When I was an editor at a publishing house that I'll leave nameless, galleys from a "how to succeed in business" text crossed my desk. For middle-management types who were what might be described as dead in the water, the author had coined the term "executive shelf-sitters". An indelicate letter reversal had occurred during typesetting. (Try saying "shelf-sitters" to yourself very fast, which is how typesetters have to set type.)
I listened to a weatherman relate his most embarrassing public moment. It seems he was trying to explain how a warm "air mass" would be moving through the area, but it didn't come out right. He said if you say something like that on TV you have to try to neither turn red nor crack a smile yet continue your spiel!
A highlight of any performance by the Capitol Steps, a musical group specializing in political satire, is Lirty Dies. Over the years they've written dozens of these topical poken-sword rants incorporating a bind-moggling series of spoonerisms. Choice examples appear here.
Heard just last Friday (without humorous intent): "The smoke was so thick you could cut a knife with it."
-Hugh D. Hyatt
I, like many people in the "32-and-over" age bracket, was introduced to spoonerisms (even though I was unaware that there was a name for it until much later) via a record by Jack Ross called Cinderella, which is available for your entertainment on YouTube. (Chicasee a fricken, indeed!) Then, in or about 1970, Jim Henson (bless his heart) gave us The Muppets version of The Frog Prince, in which the beautiful Princess Melora has been cursed by a weevil itch -- she can only speak in spoonerisms. I scored a VHS copy of it a few years ago, and it's still as fascinating as it was 40+ years ago. Simply brilliant. It's also viewable on YouTube. I righly hecommend it.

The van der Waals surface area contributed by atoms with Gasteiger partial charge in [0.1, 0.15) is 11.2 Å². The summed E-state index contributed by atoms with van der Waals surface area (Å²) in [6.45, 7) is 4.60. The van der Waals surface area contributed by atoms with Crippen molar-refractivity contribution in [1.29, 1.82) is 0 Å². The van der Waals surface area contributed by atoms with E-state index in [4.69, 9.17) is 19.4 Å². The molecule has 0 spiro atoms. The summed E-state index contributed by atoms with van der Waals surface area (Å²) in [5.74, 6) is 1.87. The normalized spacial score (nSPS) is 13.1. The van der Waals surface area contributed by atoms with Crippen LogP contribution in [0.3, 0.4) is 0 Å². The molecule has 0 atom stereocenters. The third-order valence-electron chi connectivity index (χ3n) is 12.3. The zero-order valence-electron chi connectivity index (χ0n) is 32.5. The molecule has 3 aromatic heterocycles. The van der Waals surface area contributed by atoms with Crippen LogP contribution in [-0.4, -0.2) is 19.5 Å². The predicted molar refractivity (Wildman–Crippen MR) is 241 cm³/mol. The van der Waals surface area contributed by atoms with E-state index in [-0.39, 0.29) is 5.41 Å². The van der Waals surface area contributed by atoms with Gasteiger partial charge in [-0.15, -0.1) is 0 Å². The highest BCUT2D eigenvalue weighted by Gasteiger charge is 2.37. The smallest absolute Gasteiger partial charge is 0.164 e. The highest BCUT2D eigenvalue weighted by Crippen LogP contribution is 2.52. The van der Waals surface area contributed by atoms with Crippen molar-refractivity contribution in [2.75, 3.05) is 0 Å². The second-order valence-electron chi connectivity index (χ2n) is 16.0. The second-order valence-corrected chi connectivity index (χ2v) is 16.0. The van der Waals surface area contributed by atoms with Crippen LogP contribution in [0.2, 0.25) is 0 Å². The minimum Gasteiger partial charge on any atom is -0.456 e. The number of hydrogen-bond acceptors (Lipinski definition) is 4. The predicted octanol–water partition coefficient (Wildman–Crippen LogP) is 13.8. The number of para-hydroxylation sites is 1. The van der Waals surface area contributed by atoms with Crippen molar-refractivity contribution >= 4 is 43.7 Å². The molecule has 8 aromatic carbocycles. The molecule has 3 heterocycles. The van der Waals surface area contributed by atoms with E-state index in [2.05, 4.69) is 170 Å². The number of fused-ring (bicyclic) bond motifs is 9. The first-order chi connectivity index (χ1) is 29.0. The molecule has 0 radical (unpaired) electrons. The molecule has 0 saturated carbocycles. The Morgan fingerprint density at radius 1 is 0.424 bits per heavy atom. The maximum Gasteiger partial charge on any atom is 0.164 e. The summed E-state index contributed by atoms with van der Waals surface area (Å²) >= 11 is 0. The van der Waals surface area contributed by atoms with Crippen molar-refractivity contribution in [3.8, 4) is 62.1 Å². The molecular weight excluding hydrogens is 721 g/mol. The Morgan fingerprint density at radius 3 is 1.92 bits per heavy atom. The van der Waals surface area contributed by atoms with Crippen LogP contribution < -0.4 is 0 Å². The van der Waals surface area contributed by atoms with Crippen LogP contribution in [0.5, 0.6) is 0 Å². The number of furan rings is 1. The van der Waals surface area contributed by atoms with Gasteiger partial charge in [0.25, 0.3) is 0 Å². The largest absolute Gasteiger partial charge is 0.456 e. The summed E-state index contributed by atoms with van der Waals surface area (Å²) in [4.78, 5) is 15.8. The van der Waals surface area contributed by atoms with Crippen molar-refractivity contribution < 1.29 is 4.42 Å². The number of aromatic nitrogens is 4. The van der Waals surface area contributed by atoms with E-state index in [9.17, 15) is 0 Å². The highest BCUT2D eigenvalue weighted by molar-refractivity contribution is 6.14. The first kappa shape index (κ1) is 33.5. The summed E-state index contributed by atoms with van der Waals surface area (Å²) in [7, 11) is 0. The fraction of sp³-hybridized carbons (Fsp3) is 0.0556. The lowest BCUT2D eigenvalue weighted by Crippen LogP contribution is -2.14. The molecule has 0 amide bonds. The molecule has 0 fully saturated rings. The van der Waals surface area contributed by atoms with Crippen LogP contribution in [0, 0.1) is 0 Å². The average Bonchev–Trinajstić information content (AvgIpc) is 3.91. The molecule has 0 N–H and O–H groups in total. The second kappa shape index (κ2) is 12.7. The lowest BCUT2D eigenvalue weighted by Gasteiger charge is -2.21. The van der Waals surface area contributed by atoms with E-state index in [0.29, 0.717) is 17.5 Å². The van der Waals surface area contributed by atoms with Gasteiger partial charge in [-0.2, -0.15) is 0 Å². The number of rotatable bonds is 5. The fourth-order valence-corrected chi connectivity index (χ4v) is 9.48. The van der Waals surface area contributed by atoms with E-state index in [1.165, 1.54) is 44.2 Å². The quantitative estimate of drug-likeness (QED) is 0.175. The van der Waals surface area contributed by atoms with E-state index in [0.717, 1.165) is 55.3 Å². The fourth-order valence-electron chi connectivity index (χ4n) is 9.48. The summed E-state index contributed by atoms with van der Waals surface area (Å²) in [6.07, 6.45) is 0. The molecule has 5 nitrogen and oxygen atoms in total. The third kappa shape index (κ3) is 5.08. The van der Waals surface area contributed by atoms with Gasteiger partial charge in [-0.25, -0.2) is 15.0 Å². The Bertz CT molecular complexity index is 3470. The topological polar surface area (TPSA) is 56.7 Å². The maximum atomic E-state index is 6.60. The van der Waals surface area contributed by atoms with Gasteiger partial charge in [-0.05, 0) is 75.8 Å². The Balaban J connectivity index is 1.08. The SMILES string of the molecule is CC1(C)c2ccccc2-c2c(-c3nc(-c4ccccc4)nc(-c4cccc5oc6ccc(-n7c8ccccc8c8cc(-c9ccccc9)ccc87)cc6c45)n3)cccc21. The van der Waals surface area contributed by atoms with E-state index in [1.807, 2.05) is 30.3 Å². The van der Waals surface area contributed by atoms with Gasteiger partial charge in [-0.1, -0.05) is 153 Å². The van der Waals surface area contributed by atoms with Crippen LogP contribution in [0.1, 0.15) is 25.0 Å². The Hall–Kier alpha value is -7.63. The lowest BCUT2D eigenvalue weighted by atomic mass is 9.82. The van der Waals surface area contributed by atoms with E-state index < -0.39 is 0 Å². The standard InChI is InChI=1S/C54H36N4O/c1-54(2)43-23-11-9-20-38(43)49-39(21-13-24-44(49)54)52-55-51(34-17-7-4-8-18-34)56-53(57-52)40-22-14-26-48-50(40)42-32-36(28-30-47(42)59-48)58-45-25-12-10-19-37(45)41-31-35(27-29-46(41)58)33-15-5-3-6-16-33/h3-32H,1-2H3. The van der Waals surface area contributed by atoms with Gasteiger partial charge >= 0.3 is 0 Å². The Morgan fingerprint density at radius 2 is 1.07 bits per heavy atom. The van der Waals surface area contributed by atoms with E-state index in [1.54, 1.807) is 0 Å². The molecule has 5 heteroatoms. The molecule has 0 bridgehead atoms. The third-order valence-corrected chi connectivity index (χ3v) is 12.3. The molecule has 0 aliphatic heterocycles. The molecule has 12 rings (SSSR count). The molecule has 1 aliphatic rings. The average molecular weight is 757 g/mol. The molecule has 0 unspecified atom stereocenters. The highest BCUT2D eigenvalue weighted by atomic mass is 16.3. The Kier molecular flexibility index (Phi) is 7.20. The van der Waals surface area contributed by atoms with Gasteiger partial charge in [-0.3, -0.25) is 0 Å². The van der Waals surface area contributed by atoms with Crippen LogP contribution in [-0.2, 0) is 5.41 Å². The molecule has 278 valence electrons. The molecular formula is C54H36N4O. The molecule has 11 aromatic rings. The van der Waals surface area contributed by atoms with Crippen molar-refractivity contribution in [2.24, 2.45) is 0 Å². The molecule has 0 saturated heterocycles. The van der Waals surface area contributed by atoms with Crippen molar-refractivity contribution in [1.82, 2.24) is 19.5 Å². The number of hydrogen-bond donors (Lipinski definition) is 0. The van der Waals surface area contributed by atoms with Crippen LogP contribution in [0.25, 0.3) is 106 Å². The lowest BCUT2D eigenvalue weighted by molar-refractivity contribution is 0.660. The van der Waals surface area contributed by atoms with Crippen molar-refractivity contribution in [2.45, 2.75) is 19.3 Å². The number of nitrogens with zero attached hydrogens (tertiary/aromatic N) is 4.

I am famous for spoonerisms. I even do it while singing with a group on stage, and it can be really hard to maintain decorum in the chorus when something strikes me as hysterically funny. Problem is, they tend to repeat. One of the groups I sing with is a church choir and there are certain anthems I dread because I'm afraid I'll snort or giggle whether or not I actually do the spoonerism. For example, Shall we Gather At the River has a line in the refrain "that flows by the throne of God". It's struggle to get it to not come out "throws by the phone of God". My favorite non-musical spoonerism: on a camping trip someone had set the picnic table with cheap silverware and I pick up the fork and said, "Look! A free thronged pork".
Compere at a concert in Dunedin: the orchestra will now play The Bum of the Flightal Bee.
I remember as a child years ago listening to some radio show where a character named Col. Stoopnagle always began his "news" broadcast: "Good ladies, evening and gentlemen of the audio radience..."